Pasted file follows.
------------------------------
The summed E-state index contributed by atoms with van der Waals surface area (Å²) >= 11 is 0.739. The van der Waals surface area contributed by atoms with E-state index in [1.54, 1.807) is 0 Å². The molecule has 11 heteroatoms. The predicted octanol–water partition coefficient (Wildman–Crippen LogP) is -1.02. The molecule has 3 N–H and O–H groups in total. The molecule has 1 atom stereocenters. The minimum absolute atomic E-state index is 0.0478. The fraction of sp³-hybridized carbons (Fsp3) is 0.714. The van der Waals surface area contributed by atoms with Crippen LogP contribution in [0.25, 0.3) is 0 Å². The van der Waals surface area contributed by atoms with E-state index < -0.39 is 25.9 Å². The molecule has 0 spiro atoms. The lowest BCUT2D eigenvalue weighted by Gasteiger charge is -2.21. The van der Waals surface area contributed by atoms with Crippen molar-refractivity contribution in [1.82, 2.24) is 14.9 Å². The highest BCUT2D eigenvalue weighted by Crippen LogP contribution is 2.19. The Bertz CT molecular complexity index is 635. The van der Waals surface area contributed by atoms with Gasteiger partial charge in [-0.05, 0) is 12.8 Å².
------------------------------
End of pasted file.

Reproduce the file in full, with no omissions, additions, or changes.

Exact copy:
The summed E-state index contributed by atoms with van der Waals surface area (Å²) >= 11 is 0.739. The van der Waals surface area contributed by atoms with E-state index in [1.54, 1.807) is 0 Å². The molecule has 11 heteroatoms. The predicted octanol–water partition coefficient (Wildman–Crippen LogP) is -1.02. The molecule has 3 N–H and O–H groups in total. The molecule has 1 atom stereocenters. The minimum absolute atomic E-state index is 0.0478. The fraction of sp³-hybridized carbons (Fsp3) is 0.714. The van der Waals surface area contributed by atoms with Crippen LogP contribution in [0.25, 0.3) is 0 Å². The van der Waals surface area contributed by atoms with E-state index < -0.39 is 25.9 Å². The molecule has 0 spiro atoms. The lowest BCUT2D eigenvalue weighted by Gasteiger charge is -2.21. The van der Waals surface area contributed by atoms with Crippen molar-refractivity contribution in [1.82, 2.24) is 14.9 Å². The highest BCUT2D eigenvalue weighted by Crippen LogP contribution is 2.19. The Bertz CT molecular complexity index is 635. The van der Waals surface area contributed by atoms with Gasteiger partial charge in [-0.05, 0) is 12.8 Å².